I’ve started making my own Montessori math bead materials. They are quite an expensive purchase and you can save money by making your own, though it’s a huge undertaking. Pumpkin 1 won’t need most of the bead materials for a year or more but I thought I’d get started making them now. One of the reasons I wanted to make my own is I want to adapt them to the RightStart concept of 5+. So after the 5 bead bar, I’m doing 5 dark beads followed by however many light beads.
Faceted beads are the cheapest. You need to use beads that are spheres, not pony beads or else you’ll get rectangles and prisms not, squares and cubes. I purchased my beads from here. I hunted around online for hours and this was the best prices which shipped to Canada. Shipping was steep (I ordered all the beads I’d need to make everything, so it was a heavy box) at $50 but it was still overall cheaper than any other site. I ordered the tools, round nose pliers and cutters from Fire Mountain Gems and the wire and jump rings from there. However the wire wasn’t right. The first time I didn’t realize the lower the gage number the thicker the wire. But when I did order 16 gage wire, it was super soft and pliable. My husband then got me wire from the hardware store, 18 gage and nice and stiff. I ordered 8mm beads which are the perfect size. You could go up to 10mm too, but I wouldn’t do 6mm. I’ll make a separate post of how many beads you need to do the RightStart Math inspired method.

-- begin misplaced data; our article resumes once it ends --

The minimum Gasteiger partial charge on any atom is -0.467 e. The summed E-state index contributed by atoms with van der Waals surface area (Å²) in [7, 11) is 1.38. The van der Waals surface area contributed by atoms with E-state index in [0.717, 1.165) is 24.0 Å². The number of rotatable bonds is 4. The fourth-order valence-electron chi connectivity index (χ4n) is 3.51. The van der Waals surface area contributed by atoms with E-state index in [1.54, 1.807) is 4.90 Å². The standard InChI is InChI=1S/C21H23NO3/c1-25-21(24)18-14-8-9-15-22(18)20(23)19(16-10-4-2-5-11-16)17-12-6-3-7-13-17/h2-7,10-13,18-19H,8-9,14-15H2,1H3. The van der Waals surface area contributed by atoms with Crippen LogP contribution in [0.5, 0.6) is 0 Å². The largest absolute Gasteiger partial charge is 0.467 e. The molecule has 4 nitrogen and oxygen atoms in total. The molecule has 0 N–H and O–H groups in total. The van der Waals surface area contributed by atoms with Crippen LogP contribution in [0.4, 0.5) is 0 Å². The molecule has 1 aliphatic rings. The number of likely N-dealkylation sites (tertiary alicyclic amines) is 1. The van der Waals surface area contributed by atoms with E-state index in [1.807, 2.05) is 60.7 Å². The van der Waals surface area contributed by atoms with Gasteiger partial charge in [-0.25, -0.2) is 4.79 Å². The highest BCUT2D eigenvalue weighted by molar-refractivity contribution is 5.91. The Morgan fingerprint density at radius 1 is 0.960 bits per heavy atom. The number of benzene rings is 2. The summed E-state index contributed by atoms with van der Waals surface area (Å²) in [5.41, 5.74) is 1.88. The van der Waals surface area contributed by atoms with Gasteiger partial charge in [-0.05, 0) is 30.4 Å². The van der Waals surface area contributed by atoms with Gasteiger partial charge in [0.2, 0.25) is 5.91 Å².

It’s not hard to catch on how to make the bead bars, however, I don’t recommend trying to cut wire the right size first. It’s easier to thread the beads on the wire first, make the loop and cut the other end leaving enough for the second loop. Then you’re not wasting wire judging the size wrong. As for the squares and cubes, it did require a little more figuring out. I knew to use the mesh canvas which I got at the dollar store from this blog but her math calculation for the size of the canvas confused me. It’s basically, you need to leave a gap between each bead, so if you’re doing the 5 square you’d cut 9 holes out – bead, gap, bead, gap, bead, gap, bead, gap, bead (you only need gaps between beads, not on the ends).
This is the same for the cube only you do it length by width. There are some other tricks I picked up. I made a video of how to make a bead cube that I hope will help give a visual. (The sound quality isn’t too great, it makes me sound like I lisp lol)
Here’s the finished cube
The pictures kinda make the beads look cheap, which they are, but they actually look kinda pretty. Pumpkin 1 and my daycare child really prefer them to the ones I bought.